On Friday, the United States House of Representatives passed a bill decriminalizing marijuana at the federal level.
The House passed the Marijuana Opportunity Reinvestment and Expungement (MORE) Act by a vote of 228 to 164.
According to congress.gov, specifically, the bill decriminalizes marijuana, removes marijuana from the list of scheduled substances under the Controlled Substances Act, and eliminates criminal penalties for an individual who manufactures, distributes, or possesses marijuana.
The bill also makes other changes, including the following:
- Replaces statutory references to marijuana and marihuana with cannabis.
- Requires the Bureau of Labor Statistics to regularly publish demographic data on cannabis business owners and employees.
- Establishes a trust fund to support various programs and services for individuals and businesses in communities impacted by the war on drugs.
- Imposes a 5% tax on cannabis products and requires revenues to be deposited into the trust fund,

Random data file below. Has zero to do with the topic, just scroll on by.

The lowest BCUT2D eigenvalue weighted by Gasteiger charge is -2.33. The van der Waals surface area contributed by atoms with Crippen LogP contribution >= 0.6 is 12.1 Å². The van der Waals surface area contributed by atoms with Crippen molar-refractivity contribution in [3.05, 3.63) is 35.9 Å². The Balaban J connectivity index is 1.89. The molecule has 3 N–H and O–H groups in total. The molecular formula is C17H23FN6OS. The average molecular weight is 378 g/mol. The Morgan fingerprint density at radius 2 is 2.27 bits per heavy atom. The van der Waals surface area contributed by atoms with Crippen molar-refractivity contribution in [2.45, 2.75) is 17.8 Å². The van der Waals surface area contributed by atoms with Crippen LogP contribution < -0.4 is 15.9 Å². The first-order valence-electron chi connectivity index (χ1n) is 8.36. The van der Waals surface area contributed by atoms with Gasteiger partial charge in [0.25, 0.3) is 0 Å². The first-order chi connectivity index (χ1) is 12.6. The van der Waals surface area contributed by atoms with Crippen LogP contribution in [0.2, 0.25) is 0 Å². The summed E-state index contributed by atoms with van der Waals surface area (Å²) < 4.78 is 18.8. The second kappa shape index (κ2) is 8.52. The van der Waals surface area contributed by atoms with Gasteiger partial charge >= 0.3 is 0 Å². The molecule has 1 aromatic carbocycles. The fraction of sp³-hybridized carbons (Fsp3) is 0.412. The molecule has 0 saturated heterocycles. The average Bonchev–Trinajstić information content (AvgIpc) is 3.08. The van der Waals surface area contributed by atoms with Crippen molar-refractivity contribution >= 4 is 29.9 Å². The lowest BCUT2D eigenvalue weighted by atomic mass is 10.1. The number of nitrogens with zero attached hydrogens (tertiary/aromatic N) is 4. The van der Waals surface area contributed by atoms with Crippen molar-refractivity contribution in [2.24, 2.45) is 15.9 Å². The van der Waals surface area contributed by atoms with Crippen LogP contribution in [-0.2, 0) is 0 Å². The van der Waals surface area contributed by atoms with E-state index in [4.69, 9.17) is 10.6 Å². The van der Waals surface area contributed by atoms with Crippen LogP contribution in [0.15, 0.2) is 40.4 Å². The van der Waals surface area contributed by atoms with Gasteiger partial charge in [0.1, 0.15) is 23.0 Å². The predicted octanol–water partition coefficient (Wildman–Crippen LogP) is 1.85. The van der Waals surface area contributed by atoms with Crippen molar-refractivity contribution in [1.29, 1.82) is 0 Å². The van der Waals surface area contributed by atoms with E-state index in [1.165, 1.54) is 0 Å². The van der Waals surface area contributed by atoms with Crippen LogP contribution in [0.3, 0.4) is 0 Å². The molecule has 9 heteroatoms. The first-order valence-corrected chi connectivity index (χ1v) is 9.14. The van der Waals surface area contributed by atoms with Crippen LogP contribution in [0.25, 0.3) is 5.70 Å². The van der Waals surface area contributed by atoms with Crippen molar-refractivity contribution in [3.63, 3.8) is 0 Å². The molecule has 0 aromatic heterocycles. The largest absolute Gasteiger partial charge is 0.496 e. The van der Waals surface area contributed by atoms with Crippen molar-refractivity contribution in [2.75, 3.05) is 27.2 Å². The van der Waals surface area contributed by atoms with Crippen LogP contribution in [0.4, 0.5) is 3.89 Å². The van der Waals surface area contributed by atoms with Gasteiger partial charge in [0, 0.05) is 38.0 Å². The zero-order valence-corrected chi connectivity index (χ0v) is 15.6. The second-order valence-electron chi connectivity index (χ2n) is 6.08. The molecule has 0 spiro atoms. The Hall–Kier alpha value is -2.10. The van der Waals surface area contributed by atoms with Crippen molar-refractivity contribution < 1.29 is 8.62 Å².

- makes Small Business Administration loans and services available to entities that are cannabis-related legitimate businesses or service providers.
- Prohibits the denial of federal public benefits to a person on the basis of certain cannabis-related conduct or convictions,
- prohibits the denial of benefits and protections under immigration laws on the basis of a cannabis-related event (e.g., conduct or a conviction).
- Establishes a process to expunge convictions and conduct sentencing review hearings related to federal cannabis offenses.
- Directs the Government Accountability Office to study the societal impact of cannabis legalization.
Senate Majority Leader Mitch McConnell criticized the marijuana bill, despite Senate Minority Leader Chuck Schumer's pleas for the Majority Leader to bring the legislation to a vote in the Senate.